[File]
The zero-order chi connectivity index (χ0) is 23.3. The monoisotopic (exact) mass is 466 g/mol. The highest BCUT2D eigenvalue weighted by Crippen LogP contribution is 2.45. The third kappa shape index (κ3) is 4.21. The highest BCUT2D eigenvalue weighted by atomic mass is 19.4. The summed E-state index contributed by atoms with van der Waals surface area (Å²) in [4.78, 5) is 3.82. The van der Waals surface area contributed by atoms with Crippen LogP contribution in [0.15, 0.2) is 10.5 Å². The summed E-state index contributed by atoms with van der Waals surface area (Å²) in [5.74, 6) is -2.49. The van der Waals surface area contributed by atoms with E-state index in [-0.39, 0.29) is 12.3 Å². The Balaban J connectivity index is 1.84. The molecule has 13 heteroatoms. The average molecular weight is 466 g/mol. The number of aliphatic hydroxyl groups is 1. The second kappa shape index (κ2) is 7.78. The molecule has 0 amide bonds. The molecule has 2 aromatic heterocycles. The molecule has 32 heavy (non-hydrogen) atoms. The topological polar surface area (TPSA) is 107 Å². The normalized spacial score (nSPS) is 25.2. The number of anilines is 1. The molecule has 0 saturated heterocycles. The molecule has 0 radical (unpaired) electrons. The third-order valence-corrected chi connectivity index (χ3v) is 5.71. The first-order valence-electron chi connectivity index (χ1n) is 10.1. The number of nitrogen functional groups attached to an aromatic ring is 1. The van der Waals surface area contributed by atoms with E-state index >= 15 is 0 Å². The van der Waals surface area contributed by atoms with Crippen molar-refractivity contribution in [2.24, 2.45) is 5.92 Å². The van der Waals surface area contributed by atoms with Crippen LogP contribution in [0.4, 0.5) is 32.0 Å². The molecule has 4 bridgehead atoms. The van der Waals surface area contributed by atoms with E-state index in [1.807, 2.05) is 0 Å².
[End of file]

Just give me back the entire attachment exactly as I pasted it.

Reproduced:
The zero-order chi connectivity index (χ0) is 23.3. The monoisotopic (exact) mass is 466 g/mol. The highest BCUT2D eigenvalue weighted by Crippen LogP contribution is 2.45. The third kappa shape index (κ3) is 4.21. The highest BCUT2D eigenvalue weighted by atomic mass is 19.4. The summed E-state index contributed by atoms with van der Waals surface area (Å²) in [4.78, 5) is 3.82. The van der Waals surface area contributed by atoms with Crippen LogP contribution in [0.15, 0.2) is 10.5 Å². The summed E-state index contributed by atoms with van der Waals surface area (Å²) in [5.74, 6) is -2.49. The van der Waals surface area contributed by atoms with E-state index in [-0.39, 0.29) is 12.3 Å². The Balaban J connectivity index is 1.84. The molecule has 13 heteroatoms. The average molecular weight is 466 g/mol. The number of aliphatic hydroxyl groups is 1. The second kappa shape index (κ2) is 7.78. The molecule has 0 amide bonds. The molecule has 2 aromatic heterocycles. The molecule has 32 heavy (non-hydrogen) atoms. The topological polar surface area (TPSA) is 107 Å². The normalized spacial score (nSPS) is 25.2. The number of anilines is 1. The molecule has 0 saturated heterocycles. The molecule has 0 radical (unpaired) electrons. The third-order valence-corrected chi connectivity index (χ3v) is 5.71. The first-order valence-electron chi connectivity index (χ1n) is 10.1. The number of nitrogen functional groups attached to an aromatic ring is 1. The van der Waals surface area contributed by atoms with E-state index >= 15 is 0 Å². The van der Waals surface area contributed by atoms with Crippen molar-refractivity contribution in [2.24, 2.45) is 5.92 Å². The van der Waals surface area contributed by atoms with Crippen LogP contribution in [0.4, 0.5) is 32.0 Å². The molecule has 4 bridgehead atoms. The van der Waals surface area contributed by atoms with E-state index in [1.807, 2.05) is 0 Å².